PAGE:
Providing tailwind to Vietnamese power plants
General Electric Renewable Energy is known as the world’s leading supplier of wind turbines, with a diversified portfolio of onshore and offshore turbines and the latest technology to foster wind power development.
In 2016, GE Renewable Energy entered into a collaboration with the Ministry of Industry and Trade (MoIT) to develop a minimum of 1,000 megawatts of new wind farms by 2025.Peter E. McCabe, president and CEO of GE Renewable Energy’s Onshore Wind, spoke with VIR’s Ngoc Mai about the co-operation with the Vietnamese government and MoIT, changes in market regulations, and the latest technology in wind power.
Could you evaluate the progress of GE’s co-operation with MoIT on wind farm development?
In May 2016, in the presence of former US President Barack Obama, we entered into a co-operation with MoIT to facilitate the master plan of developing a minimum of 1,000MW of new wind farms. Since then, we have been working closely with MoIT to draft a bankable PPA (power purchase agreement). The purpose of this task is to get international financiers to recognise our bankable PPA as the current ones are too simple and certainly unable to draw attention.
Simultaneously, we have also been working with local developers to enhance the feasibility of the project so that the ministry would be more likely to accept our proposal and apply our newly adjusted PPAs within a short time.
Regarding the simplicity of current PPAs, has GE encountered any difficulties while working with Vietnamese agencies to make this project feasible?
MoIT has been hugely supportive of our work of drafting wind energy project proposals to submit to the Vietnamese government, especially the prime minister. The government has been co-operative in modifying the language of the projects so that they would become investable or bankable.
MoIT’s recent proposal will increase the Feed-in-Tariff (FiT) from 7.8 to 8.77 US cent per kWh for onshore wind power projects. Do you think this adjustment is appealing enough for foreign investors to engage in Vietnamese wind power projects?
The largest hurdle is in the financing of the projects. The government has been vigorously working to adjust the language of PPAs to boost financing. With our low wind speed technology (designed for low wind speed areas such as Vietnam and neighbouring countries), I believe GE will be more than capable of accelerating the progress of current and upcoming wind energy projects.
Yet the increase in the FiT will generate returns much faster, allowing investors and developers to recover their original funding in a shorter amount of time and take far fewer risks. The adjusted language of the PPAs and the modified tariff should draw more attention from foreign investors, raising their interests in the country’s wind farm projects.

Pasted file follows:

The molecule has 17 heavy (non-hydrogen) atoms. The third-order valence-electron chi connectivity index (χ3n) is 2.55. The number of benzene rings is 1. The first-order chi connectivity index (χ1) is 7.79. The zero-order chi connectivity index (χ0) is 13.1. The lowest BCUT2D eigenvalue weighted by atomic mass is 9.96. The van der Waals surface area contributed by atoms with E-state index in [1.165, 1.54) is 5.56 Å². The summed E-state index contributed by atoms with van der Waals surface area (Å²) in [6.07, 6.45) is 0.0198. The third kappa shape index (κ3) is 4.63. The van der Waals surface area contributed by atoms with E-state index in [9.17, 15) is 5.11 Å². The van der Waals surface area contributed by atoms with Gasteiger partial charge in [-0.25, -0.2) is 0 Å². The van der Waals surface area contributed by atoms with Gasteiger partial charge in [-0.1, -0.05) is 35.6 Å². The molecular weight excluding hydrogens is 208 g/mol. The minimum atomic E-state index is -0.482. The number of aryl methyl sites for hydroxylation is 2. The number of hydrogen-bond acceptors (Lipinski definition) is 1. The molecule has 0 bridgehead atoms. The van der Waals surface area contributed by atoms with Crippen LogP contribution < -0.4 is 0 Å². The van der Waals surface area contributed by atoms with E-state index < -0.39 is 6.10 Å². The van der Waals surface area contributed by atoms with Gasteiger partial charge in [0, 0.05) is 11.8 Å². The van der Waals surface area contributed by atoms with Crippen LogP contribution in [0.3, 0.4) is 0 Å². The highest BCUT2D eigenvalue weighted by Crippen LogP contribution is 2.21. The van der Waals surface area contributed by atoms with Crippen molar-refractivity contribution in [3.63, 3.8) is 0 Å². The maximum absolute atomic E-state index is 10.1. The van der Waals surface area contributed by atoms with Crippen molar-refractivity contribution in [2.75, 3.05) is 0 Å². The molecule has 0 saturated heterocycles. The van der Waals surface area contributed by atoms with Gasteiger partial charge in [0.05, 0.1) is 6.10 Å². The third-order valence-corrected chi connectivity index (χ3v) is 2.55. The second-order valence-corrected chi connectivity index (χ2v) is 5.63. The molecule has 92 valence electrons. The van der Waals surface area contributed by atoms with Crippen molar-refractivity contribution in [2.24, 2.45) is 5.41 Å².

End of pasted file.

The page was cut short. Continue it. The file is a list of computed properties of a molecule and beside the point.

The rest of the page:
What does GE bring to the table when it comes to onshore wind development? What sort of technologies, expertise, and financing tools will you make available in Vietnam?
First of all, GE has a division called EFS (Energy Financial Services) that is currently present in many of our business transactions around the world. Each year, we manage to sell 8-9GW, 50 per cent of which are financed with debt or most often equity through our EFS system.
The division could help raise capital in the market to support on-going projects. Based on our experience in applying this system in other countries, we are positive the same method will work in the wind energy market of Vietnam.
Secondly, in terms of technical solutions, GE could offer to help reduce the Levelised Cost of Energy (LCoE) in Vietnam thanks to our low wind speed turbines. If the diameter of the rotors increases, the generated power is exponentially amplified. As a result, a negligible extra cost to increase the rotors’ size can lead to a significant rise in power generation and later on to a remarkable reduction in LCoE.
Additionally, the technology is universally applicable to any form of terrain and any environmental condition. Thus, GE has set the target of acquiring the optimal rotors at the largest size and optimal transmission towers with maximum height for the country’s wind energy projects.
The rotors and transmission towers specifically targeting wind energy generation will be available from the fourth quarter of 2018. With the technology and readily-utilised products available by the end of 2018, we will be able to provide about 25 per cent more energy than the current production rate, with a minor rise in cost.
Let me illustrate how this cost-effective technology has contributed to my home country, the United States. For the last seven years, after the application of enlarged rotors and transmission towers, our strategy has helped the US reduce LCoE by 30 per cent, validating the feasibility of the technology.
The Vietnamese onshore wind energy market has appeared on investors radars. Do you have any plans to tap into the incoming wave of investment?
Personally, I think the market is ripe with opportunities. The government set the target of developing 800MW wind energy by 2020 which is vastly reasonable and also attainable. Since the start of the project, we have been manufacturing products specifically designed to match the wind speed captured in Vietnam, applying the low wind speed technology and utilising low wind speed turbines.
Thanks to this technology, the LCoE could be dramatically reduced by 20-25 per cent. Combining this technology with the financial support from banks and applying the EFS, along with the rapid development of the local community’s expertise, there is no doubt about how economical and efficient this type of energy could become.